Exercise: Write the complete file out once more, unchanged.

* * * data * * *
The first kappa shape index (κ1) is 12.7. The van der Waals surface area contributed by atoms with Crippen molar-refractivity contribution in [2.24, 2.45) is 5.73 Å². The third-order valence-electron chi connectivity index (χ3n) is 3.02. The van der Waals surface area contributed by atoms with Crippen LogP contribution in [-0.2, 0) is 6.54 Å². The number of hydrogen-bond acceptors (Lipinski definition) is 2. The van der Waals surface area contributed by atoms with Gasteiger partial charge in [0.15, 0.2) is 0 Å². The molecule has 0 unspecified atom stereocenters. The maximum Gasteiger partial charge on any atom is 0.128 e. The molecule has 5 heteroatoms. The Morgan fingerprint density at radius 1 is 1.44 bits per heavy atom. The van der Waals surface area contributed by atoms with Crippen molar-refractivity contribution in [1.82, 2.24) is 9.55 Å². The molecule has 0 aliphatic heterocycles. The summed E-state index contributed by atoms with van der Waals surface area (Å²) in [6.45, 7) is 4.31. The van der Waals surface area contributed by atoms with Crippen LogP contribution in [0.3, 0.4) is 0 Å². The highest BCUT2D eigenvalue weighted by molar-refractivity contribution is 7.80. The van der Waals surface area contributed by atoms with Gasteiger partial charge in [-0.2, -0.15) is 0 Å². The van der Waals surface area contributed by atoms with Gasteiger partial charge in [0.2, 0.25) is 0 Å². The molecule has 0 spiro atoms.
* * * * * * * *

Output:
The first kappa shape index (κ1) is 12.7. The van der Waals surface area contributed by atoms with Crippen molar-refractivity contribution in [2.24, 2.45) is 5.73 Å². The third-order valence-electron chi connectivity index (χ3n) is 3.02. The van der Waals surface area contributed by atoms with Crippen LogP contribution in [-0.2, 0) is 6.54 Å². The number of hydrogen-bond acceptors (Lipinski definition) is 2. The van der Waals surface area contributed by atoms with Gasteiger partial charge in [0.15, 0.2) is 0 Å². The molecule has 0 unspecified atom stereocenters. The maximum Gasteiger partial charge on any atom is 0.128 e. The molecule has 5 heteroatoms. The Morgan fingerprint density at radius 1 is 1.44 bits per heavy atom. The van der Waals surface area contributed by atoms with Crippen molar-refractivity contribution in [1.82, 2.24) is 9.55 Å². The molecule has 0 aliphatic heterocycles. The summed E-state index contributed by atoms with van der Waals surface area (Å²) in [6.45, 7) is 4.31. The van der Waals surface area contributed by atoms with Crippen LogP contribution in [0.3, 0.4) is 0 Å². The highest BCUT2D eigenvalue weighted by molar-refractivity contribution is 7.80. The van der Waals surface area contributed by atoms with Gasteiger partial charge in [-0.2, -0.15) is 0 Å². The van der Waals surface area contributed by atoms with Gasteiger partial charge in [0.2, 0.25) is 0 Å². The molecule has 0 spiro atoms.